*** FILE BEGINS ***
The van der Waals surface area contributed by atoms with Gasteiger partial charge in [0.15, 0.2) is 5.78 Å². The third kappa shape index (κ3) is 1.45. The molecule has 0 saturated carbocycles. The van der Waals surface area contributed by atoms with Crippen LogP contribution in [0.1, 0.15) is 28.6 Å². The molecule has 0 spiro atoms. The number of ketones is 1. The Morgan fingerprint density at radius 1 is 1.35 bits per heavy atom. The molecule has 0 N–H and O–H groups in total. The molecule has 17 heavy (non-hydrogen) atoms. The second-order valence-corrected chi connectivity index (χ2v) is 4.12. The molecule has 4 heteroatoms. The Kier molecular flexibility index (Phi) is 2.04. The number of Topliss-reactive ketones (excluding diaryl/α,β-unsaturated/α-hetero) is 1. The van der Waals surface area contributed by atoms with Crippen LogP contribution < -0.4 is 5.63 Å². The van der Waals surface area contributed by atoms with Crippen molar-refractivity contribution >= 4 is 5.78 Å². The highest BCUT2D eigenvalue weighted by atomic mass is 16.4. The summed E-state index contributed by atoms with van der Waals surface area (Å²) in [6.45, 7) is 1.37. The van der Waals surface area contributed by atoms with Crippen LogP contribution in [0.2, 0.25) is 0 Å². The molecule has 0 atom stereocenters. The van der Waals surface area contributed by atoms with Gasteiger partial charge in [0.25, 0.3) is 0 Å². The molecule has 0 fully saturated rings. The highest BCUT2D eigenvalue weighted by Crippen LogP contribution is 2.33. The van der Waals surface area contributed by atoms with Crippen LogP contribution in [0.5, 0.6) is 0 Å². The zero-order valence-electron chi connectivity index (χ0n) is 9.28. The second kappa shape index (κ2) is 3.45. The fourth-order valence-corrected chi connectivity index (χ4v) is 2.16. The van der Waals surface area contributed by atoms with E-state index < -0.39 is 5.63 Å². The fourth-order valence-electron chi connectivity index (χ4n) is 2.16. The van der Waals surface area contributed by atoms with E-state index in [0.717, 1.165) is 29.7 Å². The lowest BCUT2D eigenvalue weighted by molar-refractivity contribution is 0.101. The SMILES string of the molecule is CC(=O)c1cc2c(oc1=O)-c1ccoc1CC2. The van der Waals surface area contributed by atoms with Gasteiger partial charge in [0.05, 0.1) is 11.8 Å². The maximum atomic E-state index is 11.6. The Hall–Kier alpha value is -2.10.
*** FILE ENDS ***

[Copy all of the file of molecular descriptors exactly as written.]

The van der Waals surface area contributed by atoms with Gasteiger partial charge in [0.15, 0.2) is 5.78 Å². The third kappa shape index (κ3) is 1.45. The molecule has 0 saturated carbocycles. The van der Waals surface area contributed by atoms with Crippen LogP contribution in [0.1, 0.15) is 28.6 Å². The molecule has 0 spiro atoms. The number of ketones is 1. The Morgan fingerprint density at radius 1 is 1.35 bits per heavy atom. The molecule has 0 N–H and O–H groups in total. The molecule has 17 heavy (non-hydrogen) atoms. The second-order valence-corrected chi connectivity index (χ2v) is 4.12. The molecule has 4 heteroatoms. The Kier molecular flexibility index (Phi) is 2.04. The number of Topliss-reactive ketones (excluding diaryl/α,β-unsaturated/α-hetero) is 1. The van der Waals surface area contributed by atoms with Crippen LogP contribution < -0.4 is 5.63 Å². The van der Waals surface area contributed by atoms with Crippen molar-refractivity contribution >= 4 is 5.78 Å². The highest BCUT2D eigenvalue weighted by atomic mass is 16.4. The summed E-state index contributed by atoms with van der Waals surface area (Å²) in [6.45, 7) is 1.37. The van der Waals surface area contributed by atoms with Crippen LogP contribution in [0.2, 0.25) is 0 Å². The molecule has 0 atom stereocenters. The van der Waals surface area contributed by atoms with Gasteiger partial charge in [0.25, 0.3) is 0 Å². The molecule has 0 fully saturated rings. The highest BCUT2D eigenvalue weighted by Crippen LogP contribution is 2.33. The van der Waals surface area contributed by atoms with Crippen LogP contribution in [0.5, 0.6) is 0 Å². The zero-order valence-electron chi connectivity index (χ0n) is 9.28. The second kappa shape index (κ2) is 3.45. The fourth-order valence-corrected chi connectivity index (χ4v) is 2.16. The van der Waals surface area contributed by atoms with E-state index < -0.39 is 5.63 Å². The fourth-order valence-electron chi connectivity index (χ4n) is 2.16. The van der Waals surface area contributed by atoms with E-state index in [0.717, 1.165) is 29.7 Å². The lowest BCUT2D eigenvalue weighted by molar-refractivity contribution is 0.101. The SMILES string of the molecule is CC(=O)c1cc2c(oc1=O)-c1ccoc1CC2. The van der Waals surface area contributed by atoms with Gasteiger partial charge in [0.05, 0.1) is 11.8 Å². The maximum atomic E-state index is 11.6. The Hall–Kier alpha value is -2.10.